Stunning, absolutely stunning. Strong marriage of phenomenally well balanced flavours, terrific nose and a silky finish marred ever so slightly by a slight bitterness at the tail end. A damned worthy entry at the top-end, showing Mount Gay is still a force to be reckoned with in the premium lines.
First posted 28 August 2010 on Liquorature.
Mount Gay. The premier house of rum on Barbados, the oldest rum distillery in the world, and this rum, their premium product, first seen in 2009. I was not entirely enthused with the Extra Old, but here, they have created a small gem that takes the qualities I liked in the Extra Old, and made almost none of the mistakes; and while it may not entirely beat the snot out of the EH25 or the Appleton 30, it is on par with the El Dorado 21, tastes like the Clemente XO, and can quit the field of battle with honour in the company of these exceptional opponents
The top end of their production line was not a part of the Liquorature gathering of August 2010, but because I had just blown the ~$125 on it and wanted to try it in company, I brought it along anyway — it’s become in an occasional thing of mine to bring something high-end to the table when I want the others to sample, because I am fully aware that without that, they’ll never spend the cash on anything but whisky (I’m fighting a valiant rearguard action here, as you might notice). I consider this my small contribution to their education in Matters of the Cane.
All fun aside, let’s look at the 1703. The bottle is simple, blocky and new age, harkening back to the old jugs of yore (and I adore simple elegance, so this gets mucho brownie points from me); the cork has a sumptuously tight feel to it and is metal tipped cork, tightly settled: it makes a plump, happy sound when popped. The colour of the rum is a tawny dark gold, with reddish tints hinting of copper…perhaps a freshly minted new coin. Like both the Doorley’s and XO, it possesses a medium body, lighter than other islands like Jamaica (or Guyana’s molasses beefcakes), but about on par with Martinique’s agricole offerings. It’s a blend of rums between 10 and 30 years old, both pot and column still as far as I know.
I don’t often spend more than fifteen minutes on a tasting before I make up my mind one way or the other: neither my experience nor my sophistication being wide enough to take this further. However, when reviewing aged rums in particular, a more serious attitude really is needed (well, if you spent over a hundred bucks, doesn’t the object deserve more than just a cursory sip and disinterested demeanour?), and it’s always a good idea to let the opened spirit breathe in the glass. The initial nose is of cinnamon, nutmeg and a soft whiff of bananas (the Mount Gay signature), but when it has sat in the glass for another few minutes, it opens up like my wife’s arms when I come back from a long trip abroad, and I get that warm comforting whiff of caramel, burnt sugar and toffee coiling around subtle fruits and spices. And more than a hint of…well, leather. Maybe that’s just me, though.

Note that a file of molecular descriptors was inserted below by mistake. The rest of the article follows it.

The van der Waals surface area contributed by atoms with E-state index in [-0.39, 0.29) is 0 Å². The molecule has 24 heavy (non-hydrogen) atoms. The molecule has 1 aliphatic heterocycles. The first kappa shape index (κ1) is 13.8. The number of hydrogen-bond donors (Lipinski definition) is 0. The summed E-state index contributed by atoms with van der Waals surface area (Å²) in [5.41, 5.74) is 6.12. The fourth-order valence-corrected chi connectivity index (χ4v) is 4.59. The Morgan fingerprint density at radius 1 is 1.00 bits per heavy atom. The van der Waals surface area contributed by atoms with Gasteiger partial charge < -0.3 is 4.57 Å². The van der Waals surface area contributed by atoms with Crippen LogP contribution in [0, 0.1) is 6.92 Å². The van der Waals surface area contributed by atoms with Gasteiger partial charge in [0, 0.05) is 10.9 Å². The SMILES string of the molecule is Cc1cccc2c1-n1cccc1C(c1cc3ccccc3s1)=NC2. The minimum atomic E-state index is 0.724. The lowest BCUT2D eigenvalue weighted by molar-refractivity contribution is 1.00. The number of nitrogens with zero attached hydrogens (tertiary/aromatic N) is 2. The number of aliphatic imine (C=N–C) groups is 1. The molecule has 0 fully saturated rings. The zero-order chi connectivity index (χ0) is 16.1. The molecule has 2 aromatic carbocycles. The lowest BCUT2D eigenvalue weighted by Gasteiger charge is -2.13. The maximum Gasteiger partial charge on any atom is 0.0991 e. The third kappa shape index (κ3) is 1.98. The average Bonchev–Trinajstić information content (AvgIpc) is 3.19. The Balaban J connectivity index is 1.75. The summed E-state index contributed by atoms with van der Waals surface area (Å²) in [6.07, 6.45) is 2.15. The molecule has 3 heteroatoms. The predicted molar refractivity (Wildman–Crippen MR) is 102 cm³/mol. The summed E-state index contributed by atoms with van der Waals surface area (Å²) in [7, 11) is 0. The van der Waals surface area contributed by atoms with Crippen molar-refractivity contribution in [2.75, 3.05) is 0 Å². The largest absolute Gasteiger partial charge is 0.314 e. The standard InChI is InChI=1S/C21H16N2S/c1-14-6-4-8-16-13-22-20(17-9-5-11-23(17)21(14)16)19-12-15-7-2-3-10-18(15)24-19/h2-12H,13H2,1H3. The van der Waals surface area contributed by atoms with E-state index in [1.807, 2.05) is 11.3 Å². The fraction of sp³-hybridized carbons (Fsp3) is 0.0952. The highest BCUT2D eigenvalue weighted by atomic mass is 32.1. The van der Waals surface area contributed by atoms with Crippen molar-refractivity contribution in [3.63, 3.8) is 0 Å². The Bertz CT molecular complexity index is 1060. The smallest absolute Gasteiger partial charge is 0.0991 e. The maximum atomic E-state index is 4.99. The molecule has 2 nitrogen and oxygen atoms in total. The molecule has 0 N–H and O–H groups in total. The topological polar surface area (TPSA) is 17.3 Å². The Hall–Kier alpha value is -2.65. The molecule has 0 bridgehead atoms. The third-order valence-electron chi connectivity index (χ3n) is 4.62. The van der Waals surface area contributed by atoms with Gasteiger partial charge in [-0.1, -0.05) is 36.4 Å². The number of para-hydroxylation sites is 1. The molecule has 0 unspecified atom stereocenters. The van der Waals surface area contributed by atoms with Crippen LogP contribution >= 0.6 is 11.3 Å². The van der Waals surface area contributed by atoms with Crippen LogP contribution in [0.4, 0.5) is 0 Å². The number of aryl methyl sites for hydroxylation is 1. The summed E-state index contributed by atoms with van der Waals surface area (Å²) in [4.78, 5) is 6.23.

In the mouth the 1703 is quite dry and low-to-medium sweet, another thing it shares with both the Elements 8 and the Clemente XO, and for which I marked them down (and again I have to stress how personal a thing this business with the sweetness is for me). However, in fairness I have to mention how smooth the rum is, in spite of the aggressive oaken taste – the 1703 is a blend of rums aged between ten to thirty years in used bourbon barrels – and how subtler flavours slowly seep through the backbone of the tannins: vanilla, caramel, sugar, and baked apples. Yes, taking one’s time with this is almost a given: unlike a young lover who is all energy and power with no character, this one is all about mature and sober reflection of what it means to make love. The lack of sugar makes the overall taste much like a cognac (and the dryness reinforces this impression), and for that reason I myself won’t rank this high on my pantheon of truly great rums, but I fully acknowledge the depth of skill Master Blender Allen Smith utilized in marrying various rums aged ten to thirty years into this excellent synthesis.
The sting in the tail comes at the end. On the pleasantly long and reasonably smooth finish there is that faint hint of bitterness and spite which so marred my enjoyment of the XO – less than that offering, true, but I was watching and waiting for it, and yes, it’s there: unlike the Appleton 30 which expended much time in muting the oaken infusion, here this was not the case, or at least, less effort was made. When one thinks of the overall brilliant beginnings of the rum, it’s subtlety and complexity of married blends, this is – to say the least – problematic. I think, however, that brandy aficionados and whisky lovers will look at me askance and ask me what the hell my problem is, were I to bing it up, and guzzle the thing down with great enjoyment.
As a gift for someone special, as a sundowner in your new $4million house overlooking a lake somewhere, this rum will not disappoint, and overall, it’s an excellent choice for a sipper (no, I didn’t even think of bastardizing this with cola), in spite of its final bitchiness, which is a minor blip on an otherwise straight line, in my opinion (enough to make me mark it down, mind you). Mount Gay has been officially making rums since 1703, and lost a little ground in the premium market over the last decades, but it appears their long tradition of rums for the cognoscenti is in no danger of disappearing anytime soon.